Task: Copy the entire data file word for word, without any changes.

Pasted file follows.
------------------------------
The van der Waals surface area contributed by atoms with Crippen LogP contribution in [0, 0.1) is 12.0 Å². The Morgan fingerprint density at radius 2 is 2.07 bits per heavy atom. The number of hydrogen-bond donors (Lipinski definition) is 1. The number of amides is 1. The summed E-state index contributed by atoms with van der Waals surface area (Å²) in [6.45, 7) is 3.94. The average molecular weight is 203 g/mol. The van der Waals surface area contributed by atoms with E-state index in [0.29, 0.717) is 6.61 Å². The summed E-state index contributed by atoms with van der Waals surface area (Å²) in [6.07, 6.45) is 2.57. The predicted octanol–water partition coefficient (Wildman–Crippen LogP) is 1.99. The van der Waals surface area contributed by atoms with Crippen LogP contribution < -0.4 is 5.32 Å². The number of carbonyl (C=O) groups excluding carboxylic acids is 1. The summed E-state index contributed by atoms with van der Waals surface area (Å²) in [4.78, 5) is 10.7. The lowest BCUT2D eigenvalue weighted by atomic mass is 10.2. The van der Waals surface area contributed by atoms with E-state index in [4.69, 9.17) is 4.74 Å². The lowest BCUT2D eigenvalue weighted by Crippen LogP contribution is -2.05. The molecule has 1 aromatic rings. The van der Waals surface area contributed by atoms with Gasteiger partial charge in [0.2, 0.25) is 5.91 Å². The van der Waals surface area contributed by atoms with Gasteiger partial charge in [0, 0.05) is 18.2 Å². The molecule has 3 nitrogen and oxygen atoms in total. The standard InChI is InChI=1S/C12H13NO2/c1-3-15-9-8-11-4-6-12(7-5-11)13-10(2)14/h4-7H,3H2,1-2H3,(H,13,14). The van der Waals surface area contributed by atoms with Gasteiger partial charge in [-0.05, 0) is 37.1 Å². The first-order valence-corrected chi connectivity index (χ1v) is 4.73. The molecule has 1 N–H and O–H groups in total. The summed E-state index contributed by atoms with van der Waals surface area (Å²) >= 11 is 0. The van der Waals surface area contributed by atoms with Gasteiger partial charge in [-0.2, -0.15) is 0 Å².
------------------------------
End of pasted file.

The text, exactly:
The van der Waals surface area contributed by atoms with Crippen LogP contribution in [0, 0.1) is 12.0 Å². The Morgan fingerprint density at radius 2 is 2.07 bits per heavy atom. The number of hydrogen-bond donors (Lipinski definition) is 1. The number of amides is 1. The summed E-state index contributed by atoms with van der Waals surface area (Å²) in [6.45, 7) is 3.94. The average molecular weight is 203 g/mol. The van der Waals surface area contributed by atoms with E-state index in [0.29, 0.717) is 6.61 Å². The summed E-state index contributed by atoms with van der Waals surface area (Å²) in [6.07, 6.45) is 2.57. The predicted octanol–water partition coefficient (Wildman–Crippen LogP) is 1.99. The van der Waals surface area contributed by atoms with Crippen LogP contribution < -0.4 is 5.32 Å². The number of carbonyl (C=O) groups excluding carboxylic acids is 1. The summed E-state index contributed by atoms with van der Waals surface area (Å²) in [4.78, 5) is 10.7. The lowest BCUT2D eigenvalue weighted by atomic mass is 10.2. The van der Waals surface area contributed by atoms with E-state index in [4.69, 9.17) is 4.74 Å². The lowest BCUT2D eigenvalue weighted by Crippen LogP contribution is -2.05. The molecule has 1 aromatic rings. The van der Waals surface area contributed by atoms with Gasteiger partial charge in [0.2, 0.25) is 5.91 Å². The van der Waals surface area contributed by atoms with Gasteiger partial charge in [0, 0.05) is 18.2 Å². The molecule has 3 nitrogen and oxygen atoms in total. The standard InChI is InChI=1S/C12H13NO2/c1-3-15-9-8-11-4-6-12(7-5-11)13-10(2)14/h4-7H,3H2,1-2H3,(H,13,14). The van der Waals surface area contributed by atoms with Gasteiger partial charge in [-0.05, 0) is 37.1 Å². The first-order valence-corrected chi connectivity index (χ1v) is 4.73. The molecule has 1 N–H and O–H groups in total. The summed E-state index contributed by atoms with van der Waals surface area (Å²) >= 11 is 0. The van der Waals surface area contributed by atoms with Gasteiger partial charge in [-0.2, -0.15) is 0 Å².